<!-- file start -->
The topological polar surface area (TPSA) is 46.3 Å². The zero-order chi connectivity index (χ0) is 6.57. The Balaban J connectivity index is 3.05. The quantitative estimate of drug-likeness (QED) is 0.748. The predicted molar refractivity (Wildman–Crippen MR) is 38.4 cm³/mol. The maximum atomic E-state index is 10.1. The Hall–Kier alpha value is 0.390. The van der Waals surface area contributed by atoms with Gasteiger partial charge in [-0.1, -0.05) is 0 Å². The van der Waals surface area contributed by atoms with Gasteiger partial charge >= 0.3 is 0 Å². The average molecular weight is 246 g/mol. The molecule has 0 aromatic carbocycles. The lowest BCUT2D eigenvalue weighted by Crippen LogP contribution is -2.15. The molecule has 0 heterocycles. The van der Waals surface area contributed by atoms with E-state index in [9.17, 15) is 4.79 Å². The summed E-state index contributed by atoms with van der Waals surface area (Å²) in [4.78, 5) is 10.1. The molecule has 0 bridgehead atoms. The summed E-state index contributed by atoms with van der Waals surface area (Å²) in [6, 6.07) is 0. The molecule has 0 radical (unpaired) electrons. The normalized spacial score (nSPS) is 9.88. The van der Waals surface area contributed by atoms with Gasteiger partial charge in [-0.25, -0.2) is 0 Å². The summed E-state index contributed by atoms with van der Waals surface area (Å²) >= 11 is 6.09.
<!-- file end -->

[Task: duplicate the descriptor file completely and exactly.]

The topological polar surface area (TPSA) is 46.3 Å². The zero-order chi connectivity index (χ0) is 6.57. The Balaban J connectivity index is 3.05. The quantitative estimate of drug-likeness (QED) is 0.748. The predicted molar refractivity (Wildman–Crippen MR) is 38.4 cm³/mol. The maximum atomic E-state index is 10.1. The Hall–Kier alpha value is 0.390. The van der Waals surface area contributed by atoms with Gasteiger partial charge in [-0.1, -0.05) is 0 Å². The van der Waals surface area contributed by atoms with Gasteiger partial charge >= 0.3 is 0 Å². The average molecular weight is 246 g/mol. The molecule has 0 aromatic carbocycles. The lowest BCUT2D eigenvalue weighted by Crippen LogP contribution is -2.15. The molecule has 0 heterocycles. The van der Waals surface area contributed by atoms with E-state index in [9.17, 15) is 4.79 Å². The summed E-state index contributed by atoms with van der Waals surface area (Å²) in [4.78, 5) is 10.1. The molecule has 0 bridgehead atoms. The summed E-state index contributed by atoms with van der Waals surface area (Å²) in [6, 6.07) is 0. The molecule has 0 radical (unpaired) electrons. The normalized spacial score (nSPS) is 9.88. The van der Waals surface area contributed by atoms with Gasteiger partial charge in [-0.25, -0.2) is 0 Å². The summed E-state index contributed by atoms with van der Waals surface area (Å²) >= 11 is 6.09.